Eight Steps to Help You Work With Other People
Are you a "people" person? You know what we mean. Are you the type of person who gets along well with other people, who enjoys being with other people or, even more important in a professional context, who is able to work with other people to get things done? According to psychologist Mel Silberman, personal and professional success requires everyone to be a "people person." And for those who might not be as comfortable or skilled as others in dealing effectively with people, Silberman and co-author Freda Hansburg have written a useful manual on developing interpersonal skills called PeopleSmart.
Eight People Skills
According to Silberman, being "people smart" requires eight fundamental interpersonal skills:
- Understanding People
- Expressing Yourself Clearly
- Asserting Your Needs
- Exchanging Feedback
- Influencing Others
- Resolving Conflict
- Being a Team Player
- Shifting Gears
Silberman and Hansburg begin with a quick quiz to help readers identify in which of these skills they might be deficient. The authors then devote a chapter to each skill, dividing those chapters into four sections: Want It, Learn It, Try It and Live It.
The "Want It" section is a checklist of situations in which you might require the skill in question. In the chapter on "being a team player," for instance, those situations include "enhancing project teams or committee work" and "including those who have been excluded."
In the "Learn It" section, the authors offer specific how-to strategies for acquiring the interpersonal skill. To be a team player, for instance, you need to "join with others," "facilitate teamwork" and "build consensus." Silberman and Hansburg offer specific steps to achieve each of those goals.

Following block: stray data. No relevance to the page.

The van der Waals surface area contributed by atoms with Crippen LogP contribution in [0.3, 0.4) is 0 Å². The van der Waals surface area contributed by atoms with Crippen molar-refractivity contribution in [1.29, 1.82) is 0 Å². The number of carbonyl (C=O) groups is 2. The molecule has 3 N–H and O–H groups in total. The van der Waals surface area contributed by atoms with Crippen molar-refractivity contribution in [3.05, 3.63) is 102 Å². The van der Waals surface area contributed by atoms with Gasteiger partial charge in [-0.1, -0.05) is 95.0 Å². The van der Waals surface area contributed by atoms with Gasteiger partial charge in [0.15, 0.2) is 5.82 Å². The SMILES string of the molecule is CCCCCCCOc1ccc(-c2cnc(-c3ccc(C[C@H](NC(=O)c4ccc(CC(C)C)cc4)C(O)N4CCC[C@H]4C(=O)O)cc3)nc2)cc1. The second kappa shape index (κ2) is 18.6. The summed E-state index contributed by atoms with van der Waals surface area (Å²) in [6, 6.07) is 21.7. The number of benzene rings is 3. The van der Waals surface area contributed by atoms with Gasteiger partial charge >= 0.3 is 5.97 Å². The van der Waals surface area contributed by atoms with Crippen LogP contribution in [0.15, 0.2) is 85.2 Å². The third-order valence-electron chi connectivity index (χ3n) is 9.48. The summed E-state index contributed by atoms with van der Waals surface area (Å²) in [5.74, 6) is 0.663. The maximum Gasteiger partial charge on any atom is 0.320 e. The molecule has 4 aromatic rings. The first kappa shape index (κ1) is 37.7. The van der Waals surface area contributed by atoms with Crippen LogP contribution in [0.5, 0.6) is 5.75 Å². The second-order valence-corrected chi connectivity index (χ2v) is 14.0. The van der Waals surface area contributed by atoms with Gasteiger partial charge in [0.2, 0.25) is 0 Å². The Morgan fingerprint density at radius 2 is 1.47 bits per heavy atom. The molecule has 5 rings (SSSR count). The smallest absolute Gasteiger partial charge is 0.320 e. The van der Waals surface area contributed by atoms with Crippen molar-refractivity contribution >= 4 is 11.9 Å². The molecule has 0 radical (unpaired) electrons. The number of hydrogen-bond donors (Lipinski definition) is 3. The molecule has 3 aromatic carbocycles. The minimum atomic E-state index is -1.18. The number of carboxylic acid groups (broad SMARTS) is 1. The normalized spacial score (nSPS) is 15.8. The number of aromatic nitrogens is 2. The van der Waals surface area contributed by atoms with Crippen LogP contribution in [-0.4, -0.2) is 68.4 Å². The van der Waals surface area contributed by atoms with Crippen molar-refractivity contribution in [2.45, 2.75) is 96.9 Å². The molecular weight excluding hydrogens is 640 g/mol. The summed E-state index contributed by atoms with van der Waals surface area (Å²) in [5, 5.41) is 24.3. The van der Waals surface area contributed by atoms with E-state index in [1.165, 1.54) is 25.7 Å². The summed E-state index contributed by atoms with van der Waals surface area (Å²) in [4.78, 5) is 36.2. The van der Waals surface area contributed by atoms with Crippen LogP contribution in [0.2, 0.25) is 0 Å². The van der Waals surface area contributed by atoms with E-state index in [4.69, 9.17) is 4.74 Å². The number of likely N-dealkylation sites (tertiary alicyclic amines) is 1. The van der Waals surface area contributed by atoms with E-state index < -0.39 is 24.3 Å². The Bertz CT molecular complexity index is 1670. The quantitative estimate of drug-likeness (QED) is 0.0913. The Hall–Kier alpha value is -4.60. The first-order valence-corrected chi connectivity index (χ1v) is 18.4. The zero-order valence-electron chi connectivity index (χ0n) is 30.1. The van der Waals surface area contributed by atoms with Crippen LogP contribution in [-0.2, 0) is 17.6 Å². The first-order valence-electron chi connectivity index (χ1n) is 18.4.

The "Try It" section offers specific exercises, involving situations that apply to you, to help you put the strategies in effect. For example, the team player chapter asks you to observe how minority opinion is dealt with in your group - and to identify specific steps to ensure that the minority is heard.
Finally, the "Live It" section lists any barriers that you might see preventing you from acquiring or applying the interpersonal skill in question, then refutes those barriers one by one.
Insight and Structure
There is no doubt that much of the information here is common sense to most people - although the authors' insights into the psychology of people can be revealing. The strength of the book, however, is the rigid, structured approach that it takes to potentially "soft" issue of interpersonal relationships. Other similar books will also encourage "active listening." This book tells you when you need this skill, why you need the skill, and how to acquire and use it immediately.
PeopleSmart is an excellent comprehensive guide to building effective professional relationships.